February 19, 2017
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Mycobacterium Marinum (cont.)

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What is the treatment for a Mycobacterium marinum infection?

Most infections are treated medically with a fairly long course of oral antibiotics. The length of the course of antibiotics varies. Medications may be required anywhere from three to six months or even up to 18 months depending on the severity of the disease and spread of the infection. Typically, physicians may recommend continuing the medications for an additional four to six weeks even after all of the symptoms have fully cleared.

The gold standard for treatment of infection by M. marinum is oral antibiotics. Clarithromycin with ethambutol is currently the preferred antibiotic selection. Rifampin is typically added to the antibiotics regimen if deeper organ infection is present, such as bone infection (osteomyelitis).

Some milder infections (mainly in healthy people) have cleared on their own without any treatment. Rarely, surgical treatment and drainage of deeper tissue or skin infections may become necessary in more complicated cases. However, medical treatment remains the primary and preferred treatment for nearly all cases.

What is the prognosis for those infected with Mycobacterium marinum?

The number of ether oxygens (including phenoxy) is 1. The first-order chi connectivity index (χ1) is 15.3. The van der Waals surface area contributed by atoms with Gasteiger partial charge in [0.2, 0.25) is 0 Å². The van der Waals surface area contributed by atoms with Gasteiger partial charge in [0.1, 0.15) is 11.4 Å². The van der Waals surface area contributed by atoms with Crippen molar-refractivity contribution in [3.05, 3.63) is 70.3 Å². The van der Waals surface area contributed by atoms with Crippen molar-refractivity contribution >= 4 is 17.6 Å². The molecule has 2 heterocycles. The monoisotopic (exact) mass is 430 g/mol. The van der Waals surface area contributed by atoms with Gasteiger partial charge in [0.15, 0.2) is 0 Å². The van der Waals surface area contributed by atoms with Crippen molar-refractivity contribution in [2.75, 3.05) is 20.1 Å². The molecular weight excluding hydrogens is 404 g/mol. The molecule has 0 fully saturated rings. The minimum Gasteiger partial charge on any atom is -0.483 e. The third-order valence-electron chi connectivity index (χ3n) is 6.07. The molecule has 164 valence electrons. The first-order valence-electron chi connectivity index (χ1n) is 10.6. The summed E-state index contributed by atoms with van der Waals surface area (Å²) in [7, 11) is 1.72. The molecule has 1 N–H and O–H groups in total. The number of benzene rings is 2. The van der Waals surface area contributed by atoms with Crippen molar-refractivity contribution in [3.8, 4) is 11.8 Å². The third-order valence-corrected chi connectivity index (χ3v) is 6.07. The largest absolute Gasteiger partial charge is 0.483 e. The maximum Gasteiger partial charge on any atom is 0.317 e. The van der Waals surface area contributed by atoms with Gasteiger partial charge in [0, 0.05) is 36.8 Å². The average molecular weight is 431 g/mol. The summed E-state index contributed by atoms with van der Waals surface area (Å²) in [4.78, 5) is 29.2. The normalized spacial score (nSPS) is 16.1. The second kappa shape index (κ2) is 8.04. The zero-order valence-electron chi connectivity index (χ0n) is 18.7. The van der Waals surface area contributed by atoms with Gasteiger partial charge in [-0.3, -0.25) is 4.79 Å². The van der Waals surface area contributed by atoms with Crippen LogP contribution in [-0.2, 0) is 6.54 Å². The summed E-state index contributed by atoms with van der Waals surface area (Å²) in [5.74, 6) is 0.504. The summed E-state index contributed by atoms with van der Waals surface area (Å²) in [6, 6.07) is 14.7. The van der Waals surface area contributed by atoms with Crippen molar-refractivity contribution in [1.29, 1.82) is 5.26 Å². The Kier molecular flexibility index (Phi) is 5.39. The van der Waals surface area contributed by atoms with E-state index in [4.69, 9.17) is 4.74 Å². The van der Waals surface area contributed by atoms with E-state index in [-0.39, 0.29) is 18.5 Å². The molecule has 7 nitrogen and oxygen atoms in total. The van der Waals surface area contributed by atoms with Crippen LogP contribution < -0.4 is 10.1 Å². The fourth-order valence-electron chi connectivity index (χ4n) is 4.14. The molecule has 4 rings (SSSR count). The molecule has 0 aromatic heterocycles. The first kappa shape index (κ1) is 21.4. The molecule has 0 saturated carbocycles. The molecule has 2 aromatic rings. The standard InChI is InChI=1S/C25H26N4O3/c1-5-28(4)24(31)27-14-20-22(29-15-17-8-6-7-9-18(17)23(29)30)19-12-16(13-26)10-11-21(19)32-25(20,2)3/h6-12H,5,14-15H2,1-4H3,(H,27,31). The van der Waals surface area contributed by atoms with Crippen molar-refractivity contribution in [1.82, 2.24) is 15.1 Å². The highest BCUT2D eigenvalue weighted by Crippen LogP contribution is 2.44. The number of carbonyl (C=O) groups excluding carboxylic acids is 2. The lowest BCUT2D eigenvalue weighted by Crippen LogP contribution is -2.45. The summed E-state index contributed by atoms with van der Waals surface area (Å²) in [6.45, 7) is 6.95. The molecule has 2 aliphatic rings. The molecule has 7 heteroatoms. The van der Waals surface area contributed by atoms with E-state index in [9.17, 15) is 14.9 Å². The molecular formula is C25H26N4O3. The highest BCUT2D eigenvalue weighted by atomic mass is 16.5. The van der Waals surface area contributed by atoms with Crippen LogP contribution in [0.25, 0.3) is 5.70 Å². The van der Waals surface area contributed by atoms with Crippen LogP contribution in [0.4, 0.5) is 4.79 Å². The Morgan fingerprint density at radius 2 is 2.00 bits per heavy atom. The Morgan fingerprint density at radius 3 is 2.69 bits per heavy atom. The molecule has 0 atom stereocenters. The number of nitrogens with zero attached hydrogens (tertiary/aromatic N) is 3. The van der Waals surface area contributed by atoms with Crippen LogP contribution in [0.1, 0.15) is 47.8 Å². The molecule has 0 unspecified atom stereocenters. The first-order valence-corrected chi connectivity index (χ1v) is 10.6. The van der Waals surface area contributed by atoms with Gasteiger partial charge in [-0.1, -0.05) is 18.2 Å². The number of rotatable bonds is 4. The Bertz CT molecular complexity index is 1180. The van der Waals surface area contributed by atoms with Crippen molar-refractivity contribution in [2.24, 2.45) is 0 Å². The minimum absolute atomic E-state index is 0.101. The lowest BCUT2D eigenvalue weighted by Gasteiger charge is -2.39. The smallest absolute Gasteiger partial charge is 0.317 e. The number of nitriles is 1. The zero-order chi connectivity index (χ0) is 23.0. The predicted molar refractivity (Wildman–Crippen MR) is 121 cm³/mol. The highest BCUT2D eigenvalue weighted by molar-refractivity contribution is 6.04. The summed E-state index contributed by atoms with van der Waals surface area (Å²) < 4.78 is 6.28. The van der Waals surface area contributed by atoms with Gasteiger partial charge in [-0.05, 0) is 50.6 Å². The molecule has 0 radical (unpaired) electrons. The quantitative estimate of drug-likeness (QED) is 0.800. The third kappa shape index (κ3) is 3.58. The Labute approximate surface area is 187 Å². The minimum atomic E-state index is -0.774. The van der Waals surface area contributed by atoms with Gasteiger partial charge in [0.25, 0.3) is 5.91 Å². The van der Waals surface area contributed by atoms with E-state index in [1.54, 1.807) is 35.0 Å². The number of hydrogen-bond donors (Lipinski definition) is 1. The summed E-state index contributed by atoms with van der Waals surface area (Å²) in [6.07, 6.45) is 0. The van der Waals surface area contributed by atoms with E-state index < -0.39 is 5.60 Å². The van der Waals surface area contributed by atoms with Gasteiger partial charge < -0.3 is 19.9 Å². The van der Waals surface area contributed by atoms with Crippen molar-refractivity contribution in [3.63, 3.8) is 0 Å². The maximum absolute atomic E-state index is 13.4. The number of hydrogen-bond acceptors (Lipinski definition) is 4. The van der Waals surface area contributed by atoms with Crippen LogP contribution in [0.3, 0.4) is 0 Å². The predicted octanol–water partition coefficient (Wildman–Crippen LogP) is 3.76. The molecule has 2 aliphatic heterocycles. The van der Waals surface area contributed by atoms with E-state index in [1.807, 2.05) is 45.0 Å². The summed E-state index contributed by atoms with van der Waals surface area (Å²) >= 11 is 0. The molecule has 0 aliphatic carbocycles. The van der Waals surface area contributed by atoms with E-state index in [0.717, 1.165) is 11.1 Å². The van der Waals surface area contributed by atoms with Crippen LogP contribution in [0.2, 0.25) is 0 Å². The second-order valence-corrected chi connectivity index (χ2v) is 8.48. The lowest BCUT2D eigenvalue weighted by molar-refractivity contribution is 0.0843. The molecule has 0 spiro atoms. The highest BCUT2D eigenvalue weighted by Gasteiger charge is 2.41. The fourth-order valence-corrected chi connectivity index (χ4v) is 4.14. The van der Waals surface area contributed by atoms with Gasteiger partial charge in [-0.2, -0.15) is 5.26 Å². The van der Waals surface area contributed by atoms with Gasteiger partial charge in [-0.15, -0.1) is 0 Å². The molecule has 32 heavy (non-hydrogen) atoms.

The prognosis is excellent for a complete cure with a proper, full course of oral antibiotics and good medical follow-up with your physician. There are no long-term problems after treatment.

What are possible complications from Mycobacterium marinum?

M. marinum infections are usually localized and typically do not spread past the skin in healthy people. Most patients with a normal immune system don't experience other complications. However, undetected or untreated, the infection may progress and cause deeper and more longstanding infections. Some rare potential problems include infection of the underlying bone called osteomyelitis, infection of the deep muscle tendons called tenosynovitis, inflammation of the joints called arthritis, and widespread bodily infections called disseminated disease. Patients with an impaired immune system (immunocompromised) may be much more prone to these more serious complications.

Medically Reviewed by a Doctor on 9/12/2016

Source: MedicineNet.com
http://www.medicinenet.com/mycobacterium_marinum/article.htm

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